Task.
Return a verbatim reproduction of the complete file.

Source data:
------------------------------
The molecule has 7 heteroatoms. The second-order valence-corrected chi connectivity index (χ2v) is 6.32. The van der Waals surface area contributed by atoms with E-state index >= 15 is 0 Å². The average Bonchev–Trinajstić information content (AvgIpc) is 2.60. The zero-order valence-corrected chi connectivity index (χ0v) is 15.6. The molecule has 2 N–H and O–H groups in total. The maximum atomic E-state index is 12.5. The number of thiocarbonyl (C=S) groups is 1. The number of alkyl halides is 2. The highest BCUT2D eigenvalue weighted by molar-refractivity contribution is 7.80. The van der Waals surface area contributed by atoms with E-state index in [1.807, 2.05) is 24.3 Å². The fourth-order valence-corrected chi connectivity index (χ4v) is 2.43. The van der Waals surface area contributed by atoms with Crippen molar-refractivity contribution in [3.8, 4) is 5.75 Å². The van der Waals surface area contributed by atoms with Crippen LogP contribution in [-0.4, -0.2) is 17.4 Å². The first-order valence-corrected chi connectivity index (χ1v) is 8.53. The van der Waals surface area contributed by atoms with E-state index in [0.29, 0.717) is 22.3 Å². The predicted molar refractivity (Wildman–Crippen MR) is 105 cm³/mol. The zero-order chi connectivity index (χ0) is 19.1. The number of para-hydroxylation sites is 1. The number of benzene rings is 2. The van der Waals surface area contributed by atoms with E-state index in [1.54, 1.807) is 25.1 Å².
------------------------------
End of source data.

The molecule has 7 heteroatoms. The second-order valence-corrected chi connectivity index (χ2v) is 6.32. The van der Waals surface area contributed by atoms with E-state index >= 15 is 0 Å². The average Bonchev–Trinajstić information content (AvgIpc) is 2.60. The zero-order valence-corrected chi connectivity index (χ0v) is 15.6. The molecule has 2 N–H and O–H groups in total. The maximum atomic E-state index is 12.5. The number of thiocarbonyl (C=S) groups is 1. The number of alkyl halides is 2. The highest BCUT2D eigenvalue weighted by molar-refractivity contribution is 7.80. The van der Waals surface area contributed by atoms with E-state index in [1.807, 2.05) is 24.3 Å². The fourth-order valence-corrected chi connectivity index (χ4v) is 2.43. The van der Waals surface area contributed by atoms with Crippen molar-refractivity contribution in [3.8, 4) is 5.75 Å². The van der Waals surface area contributed by atoms with Crippen LogP contribution in [-0.4, -0.2) is 17.4 Å². The first-order valence-corrected chi connectivity index (χ1v) is 8.53. The van der Waals surface area contributed by atoms with E-state index in [0.29, 0.717) is 22.3 Å². The predicted molar refractivity (Wildman–Crippen MR) is 105 cm³/mol. The zero-order chi connectivity index (χ0) is 19.1. The number of para-hydroxylation sites is 1. The number of benzene rings is 2. The van der Waals surface area contributed by atoms with E-state index in [1.54, 1.807) is 25.1 Å².